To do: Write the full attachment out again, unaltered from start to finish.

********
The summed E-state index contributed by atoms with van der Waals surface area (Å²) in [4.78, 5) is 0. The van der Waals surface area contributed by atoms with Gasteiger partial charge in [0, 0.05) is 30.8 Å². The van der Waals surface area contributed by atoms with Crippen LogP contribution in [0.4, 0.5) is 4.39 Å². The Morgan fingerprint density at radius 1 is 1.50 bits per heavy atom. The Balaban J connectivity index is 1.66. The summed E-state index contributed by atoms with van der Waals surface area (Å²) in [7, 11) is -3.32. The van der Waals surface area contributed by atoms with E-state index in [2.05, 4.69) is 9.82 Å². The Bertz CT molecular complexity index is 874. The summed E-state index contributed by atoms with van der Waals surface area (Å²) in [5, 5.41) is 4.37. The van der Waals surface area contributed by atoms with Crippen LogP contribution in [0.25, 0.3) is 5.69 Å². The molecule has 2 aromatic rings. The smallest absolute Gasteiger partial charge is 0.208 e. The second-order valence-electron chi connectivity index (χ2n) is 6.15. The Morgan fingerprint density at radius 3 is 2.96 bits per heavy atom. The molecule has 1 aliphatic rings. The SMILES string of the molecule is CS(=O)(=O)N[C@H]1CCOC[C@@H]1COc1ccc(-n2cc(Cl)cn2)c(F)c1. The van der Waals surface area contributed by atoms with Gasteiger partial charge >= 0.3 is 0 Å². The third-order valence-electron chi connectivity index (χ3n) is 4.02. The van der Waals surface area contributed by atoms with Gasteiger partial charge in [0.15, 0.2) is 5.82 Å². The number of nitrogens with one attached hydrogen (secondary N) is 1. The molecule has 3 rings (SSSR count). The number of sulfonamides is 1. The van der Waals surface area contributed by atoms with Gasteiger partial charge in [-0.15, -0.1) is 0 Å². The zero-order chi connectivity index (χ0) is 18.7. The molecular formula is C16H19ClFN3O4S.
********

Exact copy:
The summed E-state index contributed by atoms with van der Waals surface area (Å²) in [4.78, 5) is 0. The van der Waals surface area contributed by atoms with Gasteiger partial charge in [0, 0.05) is 30.8 Å². The van der Waals surface area contributed by atoms with Crippen LogP contribution in [0.4, 0.5) is 4.39 Å². The Morgan fingerprint density at radius 1 is 1.50 bits per heavy atom. The Balaban J connectivity index is 1.66. The summed E-state index contributed by atoms with van der Waals surface area (Å²) in [7, 11) is -3.32. The van der Waals surface area contributed by atoms with E-state index in [2.05, 4.69) is 9.82 Å². The Bertz CT molecular complexity index is 874. The summed E-state index contributed by atoms with van der Waals surface area (Å²) in [5, 5.41) is 4.37. The van der Waals surface area contributed by atoms with Crippen LogP contribution in [0.25, 0.3) is 5.69 Å². The molecule has 2 aromatic rings. The smallest absolute Gasteiger partial charge is 0.208 e. The second-order valence-electron chi connectivity index (χ2n) is 6.15. The Morgan fingerprint density at radius 3 is 2.96 bits per heavy atom. The molecule has 1 aliphatic rings. The SMILES string of the molecule is CS(=O)(=O)N[C@H]1CCOC[C@@H]1COc1ccc(-n2cc(Cl)cn2)c(F)c1. The van der Waals surface area contributed by atoms with Gasteiger partial charge >= 0.3 is 0 Å². The third-order valence-electron chi connectivity index (χ3n) is 4.02. The van der Waals surface area contributed by atoms with Gasteiger partial charge in [0.15, 0.2) is 5.82 Å². The number of nitrogens with one attached hydrogen (secondary N) is 1. The molecule has 3 rings (SSSR count). The number of sulfonamides is 1. The van der Waals surface area contributed by atoms with Gasteiger partial charge in [-0.15, -0.1) is 0 Å². The zero-order chi connectivity index (χ0) is 18.7. The molecular formula is C16H19ClFN3O4S.